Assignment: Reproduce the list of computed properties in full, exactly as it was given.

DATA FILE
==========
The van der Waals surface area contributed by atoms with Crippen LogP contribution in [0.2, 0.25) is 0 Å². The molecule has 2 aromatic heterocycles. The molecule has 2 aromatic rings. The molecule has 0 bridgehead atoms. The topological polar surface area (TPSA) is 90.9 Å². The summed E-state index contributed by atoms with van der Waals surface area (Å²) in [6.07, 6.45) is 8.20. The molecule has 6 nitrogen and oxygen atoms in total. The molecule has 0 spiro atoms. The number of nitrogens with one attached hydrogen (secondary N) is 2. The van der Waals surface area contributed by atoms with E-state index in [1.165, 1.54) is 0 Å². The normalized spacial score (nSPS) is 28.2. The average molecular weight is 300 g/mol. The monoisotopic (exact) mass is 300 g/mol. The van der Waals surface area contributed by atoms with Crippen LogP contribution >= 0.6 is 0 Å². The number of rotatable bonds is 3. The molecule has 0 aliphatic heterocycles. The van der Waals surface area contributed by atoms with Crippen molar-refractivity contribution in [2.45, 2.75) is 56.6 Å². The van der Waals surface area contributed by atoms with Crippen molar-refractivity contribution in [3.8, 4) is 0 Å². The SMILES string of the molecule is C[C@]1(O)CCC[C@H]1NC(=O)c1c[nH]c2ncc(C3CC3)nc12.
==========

The van der Waals surface area contributed by atoms with Crippen LogP contribution in [0.2, 0.25) is 0 Å². The molecule has 2 aromatic heterocycles. The molecule has 2 aromatic rings. The molecule has 0 bridgehead atoms. The topological polar surface area (TPSA) is 90.9 Å². The summed E-state index contributed by atoms with van der Waals surface area (Å²) in [6.07, 6.45) is 8.20. The molecule has 6 nitrogen and oxygen atoms in total. The molecule has 0 spiro atoms. The number of nitrogens with one attached hydrogen (secondary N) is 2. The van der Waals surface area contributed by atoms with E-state index in [1.165, 1.54) is 0 Å². The normalized spacial score (nSPS) is 28.2. The average molecular weight is 300 g/mol. The monoisotopic (exact) mass is 300 g/mol. The van der Waals surface area contributed by atoms with Crippen LogP contribution >= 0.6 is 0 Å². The number of rotatable bonds is 3. The molecule has 0 aliphatic heterocycles. The van der Waals surface area contributed by atoms with Crippen molar-refractivity contribution in [2.45, 2.75) is 56.6 Å². The van der Waals surface area contributed by atoms with Crippen molar-refractivity contribution in [3.8, 4) is 0 Å². The SMILES string of the molecule is C[C@]1(O)CCC[C@H]1NC(=O)c1c[nH]c2ncc(C3CC3)nc12.